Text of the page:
After the fracture within the ANM with the resignation of the leaders, the minister said that “the earthquake” that is sweeping the judiciary “requires a timely response from the institutions”. Next week we will proceed with the confrontation with the oppositions and with the experts. The reform is appreciated by the (resigning) president of the ANM Luca Poniz on the stop to revolving doors between politics and the judiciary. “I really like that those who choose politics cannot then return to jurisdictional functions,” said interviewed by Sky. Among other positive aspects of the legislative project Poniz mentioned the reduction of semi-directorshipsi and the most penetrating control of the CSM over proxies. As for the electoral reform of the CSM “today it seems crucial but it is not exhaustive of the problems”. Statement arrived before the announcement of an agreement.
What is certain is that the path is not easy – given the relevance of the matter, which affects constitutional bodies – but a change from the past is now considered essential. The maneuvers to drive appointments, pressure and agreements, which emerged from the Perugia investigation, are condemned by all political forces. The aim is therefore to bring the text to the CDM next week, “considering that already before the coronavirus emergency we had found a broad understanding”, the minister said yesterday, stressing however the importance of a confrontation with the opposition. For appointments to heads of judicial offices, which are at the center of the scandal, there are plans to introduce “objective meritocratic criteria”. And then, a new electoral system “that escapes current logic”. And again: “the definitive blockade of revolving doors between politics and the judiciary: those who choose to enter politics must be aware that they will not be able to go back to being a magistrate“. It will be a strict rule that will apply to those who hold elective or government political positions, including at a territorial level, including the mayors of the Municipalities with more than 100 thousand inhabitants.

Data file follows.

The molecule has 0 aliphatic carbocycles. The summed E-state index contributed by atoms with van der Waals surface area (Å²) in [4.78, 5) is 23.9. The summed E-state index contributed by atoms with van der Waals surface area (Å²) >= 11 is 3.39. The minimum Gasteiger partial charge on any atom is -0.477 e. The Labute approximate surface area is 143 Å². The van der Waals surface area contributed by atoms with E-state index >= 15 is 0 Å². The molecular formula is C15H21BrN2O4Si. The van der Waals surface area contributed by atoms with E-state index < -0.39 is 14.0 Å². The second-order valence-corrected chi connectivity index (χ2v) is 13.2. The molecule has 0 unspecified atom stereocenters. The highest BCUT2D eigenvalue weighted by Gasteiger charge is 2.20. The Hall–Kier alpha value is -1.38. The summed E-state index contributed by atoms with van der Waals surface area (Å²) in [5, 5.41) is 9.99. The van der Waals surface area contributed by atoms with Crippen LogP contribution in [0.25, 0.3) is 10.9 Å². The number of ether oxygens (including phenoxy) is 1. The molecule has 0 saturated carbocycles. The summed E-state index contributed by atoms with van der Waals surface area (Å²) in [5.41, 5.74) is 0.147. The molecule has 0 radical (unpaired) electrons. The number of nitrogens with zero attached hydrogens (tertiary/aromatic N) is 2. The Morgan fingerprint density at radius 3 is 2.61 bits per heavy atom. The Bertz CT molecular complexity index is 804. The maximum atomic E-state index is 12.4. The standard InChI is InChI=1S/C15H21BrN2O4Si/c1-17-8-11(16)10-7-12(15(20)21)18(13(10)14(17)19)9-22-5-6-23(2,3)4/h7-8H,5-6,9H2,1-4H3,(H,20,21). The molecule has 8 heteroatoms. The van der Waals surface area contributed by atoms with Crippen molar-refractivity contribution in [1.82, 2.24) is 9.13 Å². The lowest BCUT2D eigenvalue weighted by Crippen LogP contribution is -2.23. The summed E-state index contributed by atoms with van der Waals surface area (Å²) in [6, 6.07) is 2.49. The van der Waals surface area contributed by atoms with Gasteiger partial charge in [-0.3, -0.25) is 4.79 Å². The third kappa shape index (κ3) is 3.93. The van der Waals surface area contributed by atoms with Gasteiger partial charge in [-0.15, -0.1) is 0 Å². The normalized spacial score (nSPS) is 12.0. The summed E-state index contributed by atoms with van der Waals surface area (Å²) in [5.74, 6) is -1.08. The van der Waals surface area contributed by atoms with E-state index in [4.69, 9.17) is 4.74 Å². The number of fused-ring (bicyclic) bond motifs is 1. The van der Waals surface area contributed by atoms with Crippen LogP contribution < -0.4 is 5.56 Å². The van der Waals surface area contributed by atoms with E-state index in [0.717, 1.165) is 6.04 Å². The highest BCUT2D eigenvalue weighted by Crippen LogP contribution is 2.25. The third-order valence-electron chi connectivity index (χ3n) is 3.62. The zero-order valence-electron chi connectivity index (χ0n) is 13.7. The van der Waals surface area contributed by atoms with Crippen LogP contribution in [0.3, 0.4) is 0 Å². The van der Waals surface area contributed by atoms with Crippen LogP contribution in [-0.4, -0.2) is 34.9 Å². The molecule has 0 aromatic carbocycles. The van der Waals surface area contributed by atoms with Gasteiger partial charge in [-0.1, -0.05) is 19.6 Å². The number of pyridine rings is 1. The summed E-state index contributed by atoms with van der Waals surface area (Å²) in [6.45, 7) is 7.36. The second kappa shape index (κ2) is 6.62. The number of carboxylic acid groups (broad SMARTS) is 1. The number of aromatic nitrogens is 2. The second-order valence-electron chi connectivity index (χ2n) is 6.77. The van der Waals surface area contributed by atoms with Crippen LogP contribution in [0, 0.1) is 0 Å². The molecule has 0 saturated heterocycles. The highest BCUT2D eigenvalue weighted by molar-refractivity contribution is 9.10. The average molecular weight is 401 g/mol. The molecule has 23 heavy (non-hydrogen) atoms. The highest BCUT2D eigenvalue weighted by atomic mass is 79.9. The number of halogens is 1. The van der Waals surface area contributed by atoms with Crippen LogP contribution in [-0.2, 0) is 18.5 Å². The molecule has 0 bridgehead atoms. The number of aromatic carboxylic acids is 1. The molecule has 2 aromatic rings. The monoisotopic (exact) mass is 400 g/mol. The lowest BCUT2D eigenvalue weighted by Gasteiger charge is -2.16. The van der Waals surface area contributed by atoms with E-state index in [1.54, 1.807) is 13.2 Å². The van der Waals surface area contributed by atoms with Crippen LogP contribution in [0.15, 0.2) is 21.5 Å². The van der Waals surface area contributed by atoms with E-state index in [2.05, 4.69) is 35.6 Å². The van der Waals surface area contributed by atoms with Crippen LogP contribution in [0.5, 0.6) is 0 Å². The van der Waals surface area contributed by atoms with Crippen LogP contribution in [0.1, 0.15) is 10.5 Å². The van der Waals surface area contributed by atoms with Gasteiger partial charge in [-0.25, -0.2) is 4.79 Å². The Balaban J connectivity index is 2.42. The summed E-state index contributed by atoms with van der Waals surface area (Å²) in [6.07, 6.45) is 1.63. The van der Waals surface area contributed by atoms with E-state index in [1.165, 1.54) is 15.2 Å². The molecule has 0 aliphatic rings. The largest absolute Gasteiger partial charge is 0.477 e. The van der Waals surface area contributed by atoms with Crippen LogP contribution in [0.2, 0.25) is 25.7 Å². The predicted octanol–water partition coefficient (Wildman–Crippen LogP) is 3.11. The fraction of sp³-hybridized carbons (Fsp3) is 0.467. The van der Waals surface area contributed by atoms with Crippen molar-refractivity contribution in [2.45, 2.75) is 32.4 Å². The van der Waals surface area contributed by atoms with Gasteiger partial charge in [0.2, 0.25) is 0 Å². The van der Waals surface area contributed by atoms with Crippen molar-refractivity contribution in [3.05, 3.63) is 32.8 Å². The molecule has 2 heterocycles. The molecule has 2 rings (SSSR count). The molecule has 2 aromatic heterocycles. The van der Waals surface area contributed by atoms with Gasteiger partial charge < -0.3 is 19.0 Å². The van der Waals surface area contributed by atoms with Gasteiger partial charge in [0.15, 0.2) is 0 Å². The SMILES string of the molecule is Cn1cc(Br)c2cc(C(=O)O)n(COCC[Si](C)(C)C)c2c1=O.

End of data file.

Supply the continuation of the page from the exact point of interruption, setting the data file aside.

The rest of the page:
There is also a squeeze for magistrates who go on to hold management positions in ministries or other institutions and for former CSM councilors: to avoid that they can take advantage of these experiences, they will not be able to compete for a certain period of time for top positions. These are not “punitive rules” for the judiciary, quite the opposite: they are for the protection of the “overwhelming majority” of judges, “who does not deserve to be dragged, as is happening, into the squalid marshes of controversy”.